Megan's Ponderings

Contemplations from a Blessed Life

Archive for the category “Book Reviews”

Book Review: Thirty Days of Bible Study for Busy Mamas – Colossians 3

I’m always looking for a Bible study that’s a little more than a devotional, but not as time consuming as other Bible studies. Pam Forster has written a book with busy moms in mind. This book, Thirty Days of Bible Study for Busy Mamas – Colossians 3, allows any mom to study the Bible in any short time period she has throughout the day. Ms. Forster starts off slowly, explaining how to study the Bible in a meaningful way. Then, she guides the reader through Colossians 3 while including topics like the importance of context, memorizing Scripture, and different versions of the Bible throughout the study. At the end of the book, Ms. Forster includes extra material including Materials for Your Study, Ideas for marking in Your Bible, How to Make Time When You Have Small Children, and How to Study on Your Own.

I really enjoyed this book. First, I like to be able to interact with the text through answering questions, writing lists, or making marks in my Bible. I also appreciated the “Catch Up Days” she incorporated throughout the month. I know, as a mom, I get behind in my Bible study, and I felt like there were built in days to get back on track. Finally, Ms. Forster encouraged readers to include their kids in the study. She included applicable activities to do with kids, no matte what age.

Overall, I would recommend this book to any mom who only has a few minutes to spend in God’s Word, but wants more than a devotional. Pam Forster understands the demands placed on a mom, and she’s written a Bible study that fits into a busy mom’s schedule.

Disclaimer: I received a complimentary copy of the book for review purposes from the Bookcrash Book Review Program. For more information, visit


Book Review: Take a Chance on Me


I recently finished Susan May Warren’s book, Take a Chance on Me. This story, like You Don’t Know Me, is set in Deep Haven, MN. This small, waterfront town isn’t just know for it’s scenic views. Ivy Madison, Deep Haven’s new assistant county attorney, soon finds out that Deep Haven holds secrets behind it’s put-together exterior. Everyone knows everything about everyone else…or so they think. Ivy finds herself caught in a web between Jensen Atwood, Darek Christiansen, and Claire Gibson, and the link that brings them all together: Felicity Christiansen’s death. Ivy, Jensen, Darek, and Claire all have past hurts that command their lives, until their lives are put on hold by a huge forest fire. Through this and many other events, these four will learn forgiveness, unyielding trust, and most of all, God’s grace.

As a foster mom, I appreciated Ivy’s personal story. Warren introduced her as a child of the foster system, exceeding the sterotypically low expectations placed on foster kids. However, Ivy never had that forever family that is crucial to a child’s well-being. She found that unconditional love and acceptance in Ingrid Christiansen, Darek’s mom, after a horrific experience between Child Protection Services and the Christiansen family. Ivy certainly found the acceptance and love she desired, but she also found God’s grace and love in the midst of it.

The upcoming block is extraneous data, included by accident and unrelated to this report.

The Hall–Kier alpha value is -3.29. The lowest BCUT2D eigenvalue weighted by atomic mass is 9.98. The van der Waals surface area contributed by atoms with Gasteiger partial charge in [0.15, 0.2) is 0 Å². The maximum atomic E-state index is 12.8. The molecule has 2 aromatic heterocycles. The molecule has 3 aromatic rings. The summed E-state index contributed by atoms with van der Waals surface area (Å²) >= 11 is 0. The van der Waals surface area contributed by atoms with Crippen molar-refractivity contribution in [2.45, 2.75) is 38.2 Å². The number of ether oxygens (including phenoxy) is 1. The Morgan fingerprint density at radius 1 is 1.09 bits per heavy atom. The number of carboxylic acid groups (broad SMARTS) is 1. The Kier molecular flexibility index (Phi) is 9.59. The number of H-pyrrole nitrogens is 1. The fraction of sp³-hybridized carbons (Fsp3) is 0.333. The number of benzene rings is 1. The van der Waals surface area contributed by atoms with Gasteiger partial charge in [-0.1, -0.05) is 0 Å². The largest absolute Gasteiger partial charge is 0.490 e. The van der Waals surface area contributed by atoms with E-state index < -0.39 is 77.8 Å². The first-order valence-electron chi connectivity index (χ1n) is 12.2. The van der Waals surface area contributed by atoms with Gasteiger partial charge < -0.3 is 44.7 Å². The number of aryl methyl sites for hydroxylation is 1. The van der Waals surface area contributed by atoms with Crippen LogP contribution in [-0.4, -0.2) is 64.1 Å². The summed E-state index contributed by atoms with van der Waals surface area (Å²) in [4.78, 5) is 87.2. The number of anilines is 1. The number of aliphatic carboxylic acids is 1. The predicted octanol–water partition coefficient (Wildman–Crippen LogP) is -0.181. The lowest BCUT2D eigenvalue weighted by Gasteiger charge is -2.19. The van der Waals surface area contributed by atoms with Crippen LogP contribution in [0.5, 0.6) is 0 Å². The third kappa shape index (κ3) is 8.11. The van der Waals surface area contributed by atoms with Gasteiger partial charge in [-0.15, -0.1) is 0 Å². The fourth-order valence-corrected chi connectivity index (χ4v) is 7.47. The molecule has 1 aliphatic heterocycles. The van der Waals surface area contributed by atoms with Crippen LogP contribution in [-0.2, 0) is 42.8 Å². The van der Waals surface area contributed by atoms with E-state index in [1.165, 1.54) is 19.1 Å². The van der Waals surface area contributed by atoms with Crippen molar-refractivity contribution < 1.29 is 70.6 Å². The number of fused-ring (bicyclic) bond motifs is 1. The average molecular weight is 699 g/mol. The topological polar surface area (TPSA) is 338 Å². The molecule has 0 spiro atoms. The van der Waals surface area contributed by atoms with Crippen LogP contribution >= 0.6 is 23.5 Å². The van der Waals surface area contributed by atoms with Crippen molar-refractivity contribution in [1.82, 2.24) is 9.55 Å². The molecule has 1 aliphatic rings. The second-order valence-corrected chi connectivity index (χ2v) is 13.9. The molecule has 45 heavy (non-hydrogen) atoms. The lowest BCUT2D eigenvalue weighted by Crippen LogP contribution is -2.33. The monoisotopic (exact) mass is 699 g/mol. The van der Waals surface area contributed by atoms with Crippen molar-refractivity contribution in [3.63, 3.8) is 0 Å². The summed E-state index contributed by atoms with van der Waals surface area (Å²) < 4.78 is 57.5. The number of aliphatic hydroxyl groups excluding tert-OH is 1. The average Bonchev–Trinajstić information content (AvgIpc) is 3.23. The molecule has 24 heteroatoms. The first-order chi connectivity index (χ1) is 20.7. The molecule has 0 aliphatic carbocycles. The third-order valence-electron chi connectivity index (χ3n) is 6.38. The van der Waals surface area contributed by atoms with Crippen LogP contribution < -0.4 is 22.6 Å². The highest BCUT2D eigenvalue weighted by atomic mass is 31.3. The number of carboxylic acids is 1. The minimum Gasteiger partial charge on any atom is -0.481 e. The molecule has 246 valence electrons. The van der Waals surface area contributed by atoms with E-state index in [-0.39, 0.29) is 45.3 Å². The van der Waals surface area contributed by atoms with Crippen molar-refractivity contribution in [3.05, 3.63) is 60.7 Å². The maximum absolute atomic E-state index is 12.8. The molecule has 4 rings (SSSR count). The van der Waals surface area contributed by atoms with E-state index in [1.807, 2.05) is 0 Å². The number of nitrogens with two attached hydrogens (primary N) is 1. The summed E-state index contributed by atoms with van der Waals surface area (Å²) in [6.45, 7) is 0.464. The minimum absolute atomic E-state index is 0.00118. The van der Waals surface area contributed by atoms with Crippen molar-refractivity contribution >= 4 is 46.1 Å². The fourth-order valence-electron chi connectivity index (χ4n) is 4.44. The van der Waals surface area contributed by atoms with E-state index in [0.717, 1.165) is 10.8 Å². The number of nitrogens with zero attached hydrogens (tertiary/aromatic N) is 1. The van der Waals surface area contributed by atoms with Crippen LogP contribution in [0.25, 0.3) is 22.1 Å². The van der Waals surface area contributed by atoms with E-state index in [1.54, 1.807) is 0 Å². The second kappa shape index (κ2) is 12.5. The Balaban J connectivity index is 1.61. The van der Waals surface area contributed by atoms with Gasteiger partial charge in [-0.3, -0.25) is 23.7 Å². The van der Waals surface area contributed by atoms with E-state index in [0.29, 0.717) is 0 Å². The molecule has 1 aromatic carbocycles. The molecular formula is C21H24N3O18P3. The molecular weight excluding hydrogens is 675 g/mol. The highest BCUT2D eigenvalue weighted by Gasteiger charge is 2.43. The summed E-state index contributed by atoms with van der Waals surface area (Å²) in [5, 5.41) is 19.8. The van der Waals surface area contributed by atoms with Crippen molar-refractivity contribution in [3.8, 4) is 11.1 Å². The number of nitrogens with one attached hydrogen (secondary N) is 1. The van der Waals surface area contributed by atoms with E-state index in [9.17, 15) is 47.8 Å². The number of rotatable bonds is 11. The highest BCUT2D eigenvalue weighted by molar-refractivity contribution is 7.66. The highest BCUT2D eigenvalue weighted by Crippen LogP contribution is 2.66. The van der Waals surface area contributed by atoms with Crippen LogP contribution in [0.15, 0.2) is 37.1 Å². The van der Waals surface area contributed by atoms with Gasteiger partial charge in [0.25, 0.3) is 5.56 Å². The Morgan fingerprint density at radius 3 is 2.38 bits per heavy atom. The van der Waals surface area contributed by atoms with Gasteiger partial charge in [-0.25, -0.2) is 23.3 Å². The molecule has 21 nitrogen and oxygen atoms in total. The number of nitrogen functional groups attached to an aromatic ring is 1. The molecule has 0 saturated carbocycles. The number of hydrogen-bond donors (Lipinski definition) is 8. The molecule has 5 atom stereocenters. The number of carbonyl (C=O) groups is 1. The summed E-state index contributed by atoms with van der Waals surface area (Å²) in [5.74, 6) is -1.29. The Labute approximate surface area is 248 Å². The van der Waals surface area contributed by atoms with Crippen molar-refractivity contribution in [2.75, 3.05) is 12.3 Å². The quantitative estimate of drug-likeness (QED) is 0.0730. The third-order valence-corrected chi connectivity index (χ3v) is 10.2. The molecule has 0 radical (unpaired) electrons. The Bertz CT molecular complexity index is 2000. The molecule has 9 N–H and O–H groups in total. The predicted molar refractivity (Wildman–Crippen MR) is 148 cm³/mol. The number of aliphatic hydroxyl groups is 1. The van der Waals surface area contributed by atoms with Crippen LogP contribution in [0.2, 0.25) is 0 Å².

I enjoyed this book, but it took more time to understand the story’s background. By the middle, I finally saw the relationship between all the characters. If you read this book, stick with it! Don’t be too quick to put it down.

For more information about Susan May Warren, visit

Disclaimer: I received a complimentary copy of the book for review purposes from Tyndale House Publishers.


Book Review: The One Year Devos for Teen Girls


Dannah Gresh and Suzy Weibel have written a fantastic book geared towards today’s teen girl. The One Year Devos for Teen Girls is a collection of 365 short devotionals focusing on the issues facing these young ladies. Topics include: prayer, being an ambassador for Christ, boundaries, spiritual gifts, and relationships, just to name a few. Each devotional begins with a verse, followed by a relevant story, ending with an “Action Step.” These “Action Steps” are a way for each girl to practically use what she learned in the day’s devotion.

The devotionals offer truth that girls can ponder throughout the day. Some are dedicated to raising awareness about a specific topic. For example, one day (Oct. 3) is dedicated to raising awareness about human trafficking (and finding creative ways to get involved to stop this horrific act). Another day (Oct. 4), Ms. Gresh and Ms. Weibel introduce an organization, Clean the World. This organization, co-founded by Shawn Seipler, creates recycled soap and distributes it in Third World countries where basic sanitation is a must to fight diseases.  Throughout the book, readers are introduced to individuals and causes that carry out the mission of being a Christ-follower.

When I read this book, I was thrilled that each day was filled with Scripture. Not only does each day begin with a verse, but there are many references sprinkled throughout the devotional as well. Ms. Gresh and Ms. Weibel convey the importance of Scripture in a way that is relevant to today’s teen girl.

This book also grabbed my attention from the beginning. I couldn’t read just one devotional at a time. The variety catches the reader’s attention quickly and holds it until the end. As I read, I was encouraged to grow in my walk with the Lord. This book may be geared towards teen girls, but I was blessed by it as well.

Overall, The One Year Devos for Teen Girls was a wonderful read. It’s relativity to today’s teen girl, yet strong emphasis on Biblical truth, was a pleasant change to many devotionals written when I was a teen. Thank you, Dannah Gresh and Suzy Weibel, for creating a devotional geared toward teen girls that emphasizes who they are in Christ and the impact they can make on the world for Christ’s sake.